A Note from Fatty: Many of you have been asking whether the 100 Miles of Nowhere is still on. Yes, it’s definitely still on. I’ll be giving more details and opening up registration next week. Meanwhile, I thought you’d like to get a sneak peek at the very cool design Twin Six has come up with for the event t-shirt. Seriously, could those guys get any more awesome?
Another Note from Fatty: Tomorrow I will be announcing a different contest. I will say no more about it now, other than that I think there’s going to be huge interest in winning, and not just from the readers of fatcyclist.com.
The core team is made up of nothing but married men, all of us with children still living at home. That’s not a requirement for admission; it’s just the way it is.
And of course, we all enjoy telling our respective wives about the rides we go on. Why wouldn’t we? They’re exciting, close, more-or-less in cell phone range, and no more unsafe than, say, driving a car or eating a corn dog with cheese. And mayo.
Here, for example, is a little video I just put together of Brad, Jamie and me riding Corner Canyon during an unseasonably warm couple of days in early March:
Who wouldn’t want to show that to one’s spouse?
This is likewise true of the other local MTB rides: Frank, Tibble, Timpooneke, Hog Hollow, the Zoo, Lambert, BST, and so on.
All good clean fun, and worth recounting.
But we tend to get a little vague when describing Grove Creek.
Grove Creek — which we just call “Grove,” because it’s just too darn much work to say that extra syllable, is the hardest-climbing uphill I know of. I don’t even dare hazard a guess as to how much climbing there is in its short three (or four? Maybe five?) miles to the bridge, but I would bet it’s closer to 2000 feet than 1000. And it feels like 5000.
Grove may also be the most beautiful of all the rides we do. Or more accurately, it may be the most beautiful of the rides we fail to do, because it’s so hard we mostly pretend it doesn’t exist — even though the trailhead is no more than five miles from my house.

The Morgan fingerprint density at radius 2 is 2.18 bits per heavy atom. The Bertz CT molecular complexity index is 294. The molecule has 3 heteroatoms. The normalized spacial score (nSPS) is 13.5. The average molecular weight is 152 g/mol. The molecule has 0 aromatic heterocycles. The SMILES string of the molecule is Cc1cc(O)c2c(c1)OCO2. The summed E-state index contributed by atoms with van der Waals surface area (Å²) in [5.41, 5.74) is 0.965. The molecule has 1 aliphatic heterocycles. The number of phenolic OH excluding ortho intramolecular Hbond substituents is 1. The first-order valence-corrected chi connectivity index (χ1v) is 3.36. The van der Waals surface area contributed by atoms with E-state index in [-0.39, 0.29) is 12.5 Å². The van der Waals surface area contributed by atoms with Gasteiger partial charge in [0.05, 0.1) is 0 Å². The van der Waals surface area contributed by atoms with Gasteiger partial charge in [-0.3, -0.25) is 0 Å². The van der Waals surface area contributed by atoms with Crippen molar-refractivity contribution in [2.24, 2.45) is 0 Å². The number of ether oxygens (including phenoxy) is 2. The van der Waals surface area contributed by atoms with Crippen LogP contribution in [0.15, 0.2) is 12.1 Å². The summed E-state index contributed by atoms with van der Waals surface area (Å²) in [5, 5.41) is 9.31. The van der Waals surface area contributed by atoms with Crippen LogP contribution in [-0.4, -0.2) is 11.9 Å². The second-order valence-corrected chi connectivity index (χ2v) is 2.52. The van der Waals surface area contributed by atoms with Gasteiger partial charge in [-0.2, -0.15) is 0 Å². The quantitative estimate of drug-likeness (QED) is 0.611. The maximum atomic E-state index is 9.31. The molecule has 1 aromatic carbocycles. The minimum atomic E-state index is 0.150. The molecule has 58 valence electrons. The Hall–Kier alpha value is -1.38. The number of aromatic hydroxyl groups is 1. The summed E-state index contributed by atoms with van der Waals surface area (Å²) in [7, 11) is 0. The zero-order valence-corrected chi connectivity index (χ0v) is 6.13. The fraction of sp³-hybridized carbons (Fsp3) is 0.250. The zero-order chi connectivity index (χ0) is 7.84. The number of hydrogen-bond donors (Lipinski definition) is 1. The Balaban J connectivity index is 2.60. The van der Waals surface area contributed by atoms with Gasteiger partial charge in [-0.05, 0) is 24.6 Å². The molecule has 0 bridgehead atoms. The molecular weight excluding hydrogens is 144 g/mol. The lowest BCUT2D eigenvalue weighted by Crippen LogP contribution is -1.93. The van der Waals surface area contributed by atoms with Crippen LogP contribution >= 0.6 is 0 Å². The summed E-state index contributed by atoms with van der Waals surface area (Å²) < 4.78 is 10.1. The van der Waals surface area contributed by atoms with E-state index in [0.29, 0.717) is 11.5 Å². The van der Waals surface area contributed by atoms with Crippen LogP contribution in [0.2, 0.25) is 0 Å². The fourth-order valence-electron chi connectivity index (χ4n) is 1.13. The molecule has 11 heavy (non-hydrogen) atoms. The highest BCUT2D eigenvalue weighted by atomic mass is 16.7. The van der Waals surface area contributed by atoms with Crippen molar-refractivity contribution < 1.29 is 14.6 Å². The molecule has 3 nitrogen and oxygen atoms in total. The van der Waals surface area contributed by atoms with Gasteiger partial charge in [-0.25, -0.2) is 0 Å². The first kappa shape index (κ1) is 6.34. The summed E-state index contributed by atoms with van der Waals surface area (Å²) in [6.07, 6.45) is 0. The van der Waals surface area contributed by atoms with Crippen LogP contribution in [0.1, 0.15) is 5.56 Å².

My point is, though, that Grove is beautiful. But the nature of its beauty is its curse: Grove is a freakishly dangerous trail.
Oh the Pain
Oh, sure, Grove starts out harmlessly enough. You ride along on the nice, flat jeep road for a few minutes, dodging mud puddles (there are always mud puddles in the first section), chatting with your friends, trying to keep your mind off what is next.
And then the “what is next” part arrives. The jeep road turns sharply upward, and you know it’s not going to level off for a good long time. On a geared bike, I will try to ride most climbs in the second or even third gear, with the granny unused — an insurance policy.
On Grove, however, I just immediately go to the granny gear. No questions asked, because they’ve already been answered.
Until yesterday, I had never attempted Grove on a singlespeed. Which shows that until yesterday I had some common sense. Which is to say, I walked a lot of the trail yesterday, and have no plans to try Grove on a SS again until I have magically transformed into Brad or Kenny.
Then — in the one piece of mercy Grove shows to the rider — there’s a short piece of swoopy, buff, fun downhill singletrack, letting you recover for a moment.
Before the really hard part begins.
Stay on Target
While the first part of Grove is brutally difficult, I hardly ever think about it, because the insanity of the second part of Grove just blots the first part clean out of my mind.
Everyone regroups at the top of the first climb — there’s a nice little flat spot where people sometimes set up camp — and then everyone looks around at each other, hoping someone has a flat or another really good reason to delay.
In the absence of a good excuse to turn around, negotiations begin on the riding order. These negotiations are very important, because — and I may be tipping my hand about the trail a bit here — there aren’t a lot of great places to pass on the second part of the Grove clmb.
And then the clmbing begins.
Immediately, the transformation of the trail is as complete as it is terrifying. Suddenly you are not riding on buff singletrack. You are riding on rough, sharp shale, embedded into the ground in a technical trail with what I like to call a “significant penalty for failure.”